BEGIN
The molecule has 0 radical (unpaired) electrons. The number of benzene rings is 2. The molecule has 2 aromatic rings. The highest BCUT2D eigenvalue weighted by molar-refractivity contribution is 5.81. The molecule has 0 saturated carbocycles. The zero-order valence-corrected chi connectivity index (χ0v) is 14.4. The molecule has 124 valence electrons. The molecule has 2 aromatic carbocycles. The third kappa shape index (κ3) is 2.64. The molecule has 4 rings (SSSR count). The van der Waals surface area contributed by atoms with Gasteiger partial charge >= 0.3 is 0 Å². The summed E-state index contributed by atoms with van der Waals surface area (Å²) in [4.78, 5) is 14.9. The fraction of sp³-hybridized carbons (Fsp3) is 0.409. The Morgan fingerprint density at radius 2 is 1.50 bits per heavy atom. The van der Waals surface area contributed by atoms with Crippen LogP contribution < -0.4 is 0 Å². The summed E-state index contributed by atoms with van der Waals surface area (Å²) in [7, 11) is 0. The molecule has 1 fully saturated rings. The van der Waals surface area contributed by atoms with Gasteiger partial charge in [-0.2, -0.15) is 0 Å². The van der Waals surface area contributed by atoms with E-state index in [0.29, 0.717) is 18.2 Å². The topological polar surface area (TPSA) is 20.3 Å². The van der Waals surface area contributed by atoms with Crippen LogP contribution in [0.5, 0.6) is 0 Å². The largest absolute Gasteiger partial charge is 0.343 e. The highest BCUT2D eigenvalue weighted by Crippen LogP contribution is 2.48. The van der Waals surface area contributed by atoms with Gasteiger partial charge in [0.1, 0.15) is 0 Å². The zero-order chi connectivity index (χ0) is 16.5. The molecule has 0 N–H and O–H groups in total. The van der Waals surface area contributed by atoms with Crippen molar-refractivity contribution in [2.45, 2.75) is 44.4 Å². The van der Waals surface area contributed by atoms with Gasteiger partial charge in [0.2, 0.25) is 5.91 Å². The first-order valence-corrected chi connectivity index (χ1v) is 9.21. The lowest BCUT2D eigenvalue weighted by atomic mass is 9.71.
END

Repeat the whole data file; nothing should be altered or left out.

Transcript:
The molecule has 0 radical (unpaired) electrons. The number of benzene rings is 2. The molecule has 2 aromatic rings. The highest BCUT2D eigenvalue weighted by molar-refractivity contribution is 5.81. The molecule has 0 saturated carbocycles. The zero-order valence-corrected chi connectivity index (χ0v) is 14.4. The molecule has 124 valence electrons. The molecule has 2 aromatic carbocycles. The third kappa shape index (κ3) is 2.64. The molecule has 4 rings (SSSR count). The van der Waals surface area contributed by atoms with Gasteiger partial charge >= 0.3 is 0 Å². The summed E-state index contributed by atoms with van der Waals surface area (Å²) in [4.78, 5) is 14.9. The fraction of sp³-hybridized carbons (Fsp3) is 0.409. The Morgan fingerprint density at radius 2 is 1.50 bits per heavy atom. The van der Waals surface area contributed by atoms with Crippen LogP contribution < -0.4 is 0 Å². The summed E-state index contributed by atoms with van der Waals surface area (Å²) in [7, 11) is 0. The molecule has 1 fully saturated rings. The van der Waals surface area contributed by atoms with Gasteiger partial charge in [-0.2, -0.15) is 0 Å². The van der Waals surface area contributed by atoms with E-state index in [0.29, 0.717) is 18.2 Å². The topological polar surface area (TPSA) is 20.3 Å². The van der Waals surface area contributed by atoms with Crippen LogP contribution in [0.5, 0.6) is 0 Å². The largest absolute Gasteiger partial charge is 0.343 e. The highest BCUT2D eigenvalue weighted by Crippen LogP contribution is 2.48. The van der Waals surface area contributed by atoms with Gasteiger partial charge in [0.1, 0.15) is 0 Å². The zero-order chi connectivity index (χ0) is 16.5. The molecule has 0 N–H and O–H groups in total. The van der Waals surface area contributed by atoms with Crippen molar-refractivity contribution in [2.45, 2.75) is 44.4 Å². The van der Waals surface area contributed by atoms with Gasteiger partial charge in [0.2, 0.25) is 5.91 Å². The first-order valence-corrected chi connectivity index (χ1v) is 9.21. The lowest BCUT2D eigenvalue weighted by atomic mass is 9.71.